I’m a big fan of OAuth – despite some claims to the contrary. It’s an excellent way of teaching people not to stick their username and password into any old site which asks for it. Which is why I’m so incredibly disappointed in Twitter’s implementation of mobile OAuth.
For a service which started out operating by SMS, Twitter takes a surprisingly unenlightened view of mobile. It’s main mobile service – http://m.twitter.com/ – is almost completely devoid of useful features. That’s one of the main impetuses behind the development of Dabr. Their latest mobile site – http://mobile.twitter.com/ – is really only suitable for the tiny minority of people who have smartphones.
So, understandably, many people use 3rd party sites like Dabr. They are now faced with a dilemma – give an untrusted site their username and password or try to use OAuth on the mobile.
Here’s how mobile OAuth looks on a variety of popular mobile phones.
The Android’s User-Agent isn’t detected by Twitter as being a mobile phone. While it’s true that the browser is very capable – the OAuth screen is a lot more usable when it’s in mobile mode.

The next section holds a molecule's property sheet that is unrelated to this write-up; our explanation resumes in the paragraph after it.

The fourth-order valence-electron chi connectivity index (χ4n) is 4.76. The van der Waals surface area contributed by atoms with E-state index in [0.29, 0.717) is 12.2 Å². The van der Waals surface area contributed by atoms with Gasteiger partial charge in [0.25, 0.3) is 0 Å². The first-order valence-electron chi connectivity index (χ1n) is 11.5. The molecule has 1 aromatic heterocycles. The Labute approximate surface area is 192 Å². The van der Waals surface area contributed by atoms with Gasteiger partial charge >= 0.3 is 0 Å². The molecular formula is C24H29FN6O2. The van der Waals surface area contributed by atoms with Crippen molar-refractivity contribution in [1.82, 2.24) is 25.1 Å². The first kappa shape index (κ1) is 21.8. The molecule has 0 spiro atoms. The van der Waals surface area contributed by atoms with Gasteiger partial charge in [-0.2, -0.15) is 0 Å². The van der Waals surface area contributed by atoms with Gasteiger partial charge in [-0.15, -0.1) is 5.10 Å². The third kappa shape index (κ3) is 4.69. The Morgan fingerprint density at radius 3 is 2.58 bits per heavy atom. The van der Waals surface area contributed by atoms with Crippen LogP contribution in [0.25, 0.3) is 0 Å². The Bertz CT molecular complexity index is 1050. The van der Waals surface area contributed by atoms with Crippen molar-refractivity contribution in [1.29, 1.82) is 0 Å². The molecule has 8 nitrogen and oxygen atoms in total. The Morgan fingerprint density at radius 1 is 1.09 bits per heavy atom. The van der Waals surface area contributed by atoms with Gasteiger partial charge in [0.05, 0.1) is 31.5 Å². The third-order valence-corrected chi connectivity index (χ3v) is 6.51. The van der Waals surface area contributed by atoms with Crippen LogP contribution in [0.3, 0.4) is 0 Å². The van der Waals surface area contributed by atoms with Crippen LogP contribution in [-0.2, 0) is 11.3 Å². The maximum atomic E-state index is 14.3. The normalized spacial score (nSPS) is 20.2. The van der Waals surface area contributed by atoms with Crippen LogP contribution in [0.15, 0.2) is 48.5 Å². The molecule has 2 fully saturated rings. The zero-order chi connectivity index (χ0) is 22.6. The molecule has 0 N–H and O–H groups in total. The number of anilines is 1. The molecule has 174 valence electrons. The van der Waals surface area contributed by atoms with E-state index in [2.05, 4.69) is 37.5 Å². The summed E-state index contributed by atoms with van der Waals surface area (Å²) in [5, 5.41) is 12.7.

So, it works, but it doesn’t look nice.
The N95 makes a good test phone because it’s popular. Probably more popular than the iPhone.
It’s not pretty – but at least it works.
The Sharp GX-10 is my default test phone. One of the first phones with a colour HTML browser. If your site can work on this phone, it will work on any phone. There are no screenshot capabilities for this phone – but rest assured, it does not work.
The three phones I’ve demo’d above are very popular modern phones – AKA the minority. If they don’t work well, what chance for the people using older phones?
Useless! How hard can it be? All it needs is a username field, a password field and a button. That’s just about the most basic page imaginable. It should be child’s play to make it work on mobile.
This was first raised in March 2009 on Twitter’s issues list. It’s currently the most popular bug.
So, we’re stuck in a dire situation. Third-Party mobile sites get access to Twitter users’ passwords because Twitter are unable or unwilling to develop a simple OAuth form. It would be fascinating to know how many of Twitter’s security breaches are down to corrupt or insecure 3rd party sites which leak passwords.